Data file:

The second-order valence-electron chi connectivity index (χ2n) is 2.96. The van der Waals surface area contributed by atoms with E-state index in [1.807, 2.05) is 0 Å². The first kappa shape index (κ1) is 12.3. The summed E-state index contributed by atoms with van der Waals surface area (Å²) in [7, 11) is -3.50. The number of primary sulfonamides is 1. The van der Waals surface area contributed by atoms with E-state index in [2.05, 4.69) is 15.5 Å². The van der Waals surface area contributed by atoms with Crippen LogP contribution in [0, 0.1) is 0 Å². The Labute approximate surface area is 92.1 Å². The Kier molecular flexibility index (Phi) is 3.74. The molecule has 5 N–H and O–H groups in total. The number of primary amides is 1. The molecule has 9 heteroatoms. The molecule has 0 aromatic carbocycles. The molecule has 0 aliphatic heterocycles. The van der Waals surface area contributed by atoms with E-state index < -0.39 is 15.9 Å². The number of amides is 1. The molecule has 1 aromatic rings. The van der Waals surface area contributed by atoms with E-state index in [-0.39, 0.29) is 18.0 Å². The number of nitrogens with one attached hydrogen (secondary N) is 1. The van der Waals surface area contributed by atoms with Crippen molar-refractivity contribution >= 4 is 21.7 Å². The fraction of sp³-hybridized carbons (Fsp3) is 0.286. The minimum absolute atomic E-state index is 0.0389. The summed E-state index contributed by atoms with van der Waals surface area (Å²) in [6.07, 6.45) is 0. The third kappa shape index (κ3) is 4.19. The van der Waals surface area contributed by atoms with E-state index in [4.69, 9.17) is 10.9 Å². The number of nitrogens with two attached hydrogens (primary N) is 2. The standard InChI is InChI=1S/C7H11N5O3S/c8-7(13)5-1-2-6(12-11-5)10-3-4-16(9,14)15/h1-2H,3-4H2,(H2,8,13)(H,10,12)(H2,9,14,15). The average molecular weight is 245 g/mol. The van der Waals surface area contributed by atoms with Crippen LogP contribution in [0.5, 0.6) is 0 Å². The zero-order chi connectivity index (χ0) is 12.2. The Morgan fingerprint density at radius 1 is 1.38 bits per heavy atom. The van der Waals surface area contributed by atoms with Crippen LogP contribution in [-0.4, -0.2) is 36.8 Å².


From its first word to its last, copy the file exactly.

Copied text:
The second-order valence-electron chi connectivity index (χ2n) is 2.96. The van der Waals surface area contributed by atoms with E-state index in [1.807, 2.05) is 0 Å². The first kappa shape index (κ1) is 12.3. The summed E-state index contributed by atoms with van der Waals surface area (Å²) in [7, 11) is -3.50. The number of primary sulfonamides is 1. The van der Waals surface area contributed by atoms with E-state index in [2.05, 4.69) is 15.5 Å². The van der Waals surface area contributed by atoms with Crippen LogP contribution in [0, 0.1) is 0 Å². The Labute approximate surface area is 92.1 Å². The Kier molecular flexibility index (Phi) is 3.74. The molecule has 5 N–H and O–H groups in total. The number of primary amides is 1. The molecule has 9 heteroatoms. The molecule has 0 aromatic carbocycles. The molecule has 0 aliphatic heterocycles. The van der Waals surface area contributed by atoms with E-state index < -0.39 is 15.9 Å². The number of amides is 1. The molecule has 1 aromatic rings. The van der Waals surface area contributed by atoms with E-state index in [-0.39, 0.29) is 18.0 Å². The number of nitrogens with one attached hydrogen (secondary N) is 1. The van der Waals surface area contributed by atoms with Crippen molar-refractivity contribution >= 4 is 21.7 Å². The fraction of sp³-hybridized carbons (Fsp3) is 0.286. The minimum absolute atomic E-state index is 0.0389. The summed E-state index contributed by atoms with van der Waals surface area (Å²) in [6.07, 6.45) is 0. The third kappa shape index (κ3) is 4.19. The van der Waals surface area contributed by atoms with E-state index in [4.69, 9.17) is 10.9 Å². The number of nitrogens with two attached hydrogens (primary N) is 2. The standard InChI is InChI=1S/C7H11N5O3S/c8-7(13)5-1-2-6(12-11-5)10-3-4-16(9,14)15/h1-2H,3-4H2,(H2,8,13)(H,10,12)(H2,9,14,15). The average molecular weight is 245 g/mol. The van der Waals surface area contributed by atoms with Crippen LogP contribution in [0.5, 0.6) is 0 Å². The zero-order chi connectivity index (χ0) is 12.2. The Morgan fingerprint density at radius 1 is 1.38 bits per heavy atom. The van der Waals surface area contributed by atoms with Crippen LogP contribution in [-0.4, -0.2) is 36.8 Å².